The Value of Damage

By: Cliff Daigle

This is my Bloodstained Mire.


Looks pretty good, right? It’s Onslaught, pretty good edges, no real…wait.

Look closer.



Yup. That’s a bend. It’s not even an inch long but it’s enough for Star City Games to have marked it as ‘Damaged’ and sell it to me for about 50% of retail value. At the time, about three years ago, the Mire was $40 or so and I bought this for $20 for a Commander deck.

I remain quite pleased with this decision, and I’m going to encourage you to do the same.

Cards that have seen a lot of play occupy a weird place in our minds. They are functionally the same card, but they might have been washed, or played a lot without sleeves, or someone picked it up off a table and put fingernail marks on the edges. (I’ve done all of these things!)

The more that a card is marked, the less it is worth, since it’s no longer perfect, or close to that. Mint is a rarely found card condition, so Near Mint is what we mostly aspire to. Cards don’t always exit the pack as Mint condition, due to being off-center or slightly discolored.

While it’s true that those cards which are Moderately Played or Heavily Played are worth less in a retail setting, they remain the actual card and you cannot lose sight of that. Dual lands are still dual lands, on the reserved list, and there will not be any more of them printed. Even if they are messed up, they remain a rare card and something that you should want to acquire for the right price.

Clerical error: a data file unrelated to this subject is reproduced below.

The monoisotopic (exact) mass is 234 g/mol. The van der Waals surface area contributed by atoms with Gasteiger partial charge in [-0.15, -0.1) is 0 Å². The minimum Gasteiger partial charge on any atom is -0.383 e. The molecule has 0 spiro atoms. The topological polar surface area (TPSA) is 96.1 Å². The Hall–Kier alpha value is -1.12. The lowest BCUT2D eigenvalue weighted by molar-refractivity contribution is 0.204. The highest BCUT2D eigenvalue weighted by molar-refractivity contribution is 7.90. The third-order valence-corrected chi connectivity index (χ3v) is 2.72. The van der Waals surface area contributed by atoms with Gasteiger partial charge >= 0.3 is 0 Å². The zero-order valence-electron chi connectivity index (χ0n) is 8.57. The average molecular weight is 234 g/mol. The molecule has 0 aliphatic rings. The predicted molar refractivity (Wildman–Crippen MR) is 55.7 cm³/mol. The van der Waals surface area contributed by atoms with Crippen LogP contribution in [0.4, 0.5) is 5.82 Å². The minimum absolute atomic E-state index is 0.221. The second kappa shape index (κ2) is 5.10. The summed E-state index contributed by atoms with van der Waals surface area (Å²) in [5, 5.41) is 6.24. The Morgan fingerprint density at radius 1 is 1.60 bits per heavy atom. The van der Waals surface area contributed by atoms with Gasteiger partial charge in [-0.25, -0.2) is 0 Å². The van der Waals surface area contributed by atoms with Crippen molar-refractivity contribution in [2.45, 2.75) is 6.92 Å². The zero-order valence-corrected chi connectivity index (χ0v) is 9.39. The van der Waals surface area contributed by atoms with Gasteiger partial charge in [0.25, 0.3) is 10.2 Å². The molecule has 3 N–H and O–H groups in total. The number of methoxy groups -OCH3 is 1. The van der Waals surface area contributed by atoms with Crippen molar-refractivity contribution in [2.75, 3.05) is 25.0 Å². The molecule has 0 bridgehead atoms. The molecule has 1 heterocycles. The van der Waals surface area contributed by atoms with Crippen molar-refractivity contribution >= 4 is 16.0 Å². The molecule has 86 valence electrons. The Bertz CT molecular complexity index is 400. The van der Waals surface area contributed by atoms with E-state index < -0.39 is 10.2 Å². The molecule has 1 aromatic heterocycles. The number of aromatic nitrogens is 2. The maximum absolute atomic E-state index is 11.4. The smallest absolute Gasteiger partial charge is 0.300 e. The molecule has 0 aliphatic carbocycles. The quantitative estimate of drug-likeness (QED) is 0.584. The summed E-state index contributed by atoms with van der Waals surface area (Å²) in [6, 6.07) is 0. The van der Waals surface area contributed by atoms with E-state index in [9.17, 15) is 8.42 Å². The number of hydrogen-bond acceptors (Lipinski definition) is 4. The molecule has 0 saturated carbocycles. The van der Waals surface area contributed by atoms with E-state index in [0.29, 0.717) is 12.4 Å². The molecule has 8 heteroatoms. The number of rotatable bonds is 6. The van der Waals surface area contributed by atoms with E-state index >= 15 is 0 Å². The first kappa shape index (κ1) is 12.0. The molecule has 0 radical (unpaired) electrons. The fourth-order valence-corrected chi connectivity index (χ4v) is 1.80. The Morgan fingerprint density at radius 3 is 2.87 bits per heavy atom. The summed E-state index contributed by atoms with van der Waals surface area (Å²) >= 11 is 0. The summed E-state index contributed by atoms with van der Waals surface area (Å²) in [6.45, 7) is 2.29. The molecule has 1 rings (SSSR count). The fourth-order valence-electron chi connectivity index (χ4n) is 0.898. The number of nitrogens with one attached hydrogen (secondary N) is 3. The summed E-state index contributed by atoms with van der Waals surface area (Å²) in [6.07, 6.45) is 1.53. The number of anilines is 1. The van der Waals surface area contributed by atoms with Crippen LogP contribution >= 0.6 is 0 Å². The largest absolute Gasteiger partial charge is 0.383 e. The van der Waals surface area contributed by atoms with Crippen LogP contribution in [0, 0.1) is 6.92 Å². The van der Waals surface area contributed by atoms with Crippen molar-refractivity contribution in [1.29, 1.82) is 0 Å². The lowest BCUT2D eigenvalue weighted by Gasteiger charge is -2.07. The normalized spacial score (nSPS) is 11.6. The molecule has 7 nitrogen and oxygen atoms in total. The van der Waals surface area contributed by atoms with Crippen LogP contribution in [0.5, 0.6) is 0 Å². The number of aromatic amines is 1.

That price can be difficult to ascertain. Star City used to have displays with their damaged cards, cards which they didn’t list on their website because scans of each and every card is just not worth the time, aside from the most expensive ones like pieces of Power. I haven’t been to an SCG Open in years, mainly because I live on the West Coast and they don’t bother, unfortunately.

Other dealers will sometimes have the box or binder of damaged goods, and I’m telling you to always check such things when they show up, for two very good reasons:

  1. Value or Budget – Look, we aren’t all big spenders. MTGPrice is not here to only for those who wish to spend several thousand dollars on speculative buys. We are also here for those who wish to stretch their budget on cards, and damaged cards may be the best way for you to do that.

For instance, if you have a large selection of Commander decks, you may get tired of paying full price on things over and over again because they are just so awesome in so many decks. How many Mikaeus, the Unhallowed do I need to trade for, after all? The lands needing to get moved around is especially egregious, and that’s why I got the Mire, to be in a second deck.

  1. Trade Bait – This is about honesty. You’re going to buy a card that grades as damaged and yet is still very useable…just not for you. So when you keep this flawed card in your trade binder, you can have something that people want to trade for, but be honest with them about the condition. There are a lot of people that are going to want this card and will trade you at a surprising amount of value.

People build a lot of cubes and decks and don’t necessarily want to break the bank in order to get the cards they want. Using played/damaged cards is perfectly acceptable in a lot of groups, especially for rarer cards that are now twenty years old and exceedingly difficult to find in near mint condition.

When you acquire a damaged card, I implore you to not try to get every cent you can out of someone when you’re trading it away. Be realistic and be friendly, because that person will likely take more than one of your damaged cards. Having an out for such things will be very useful.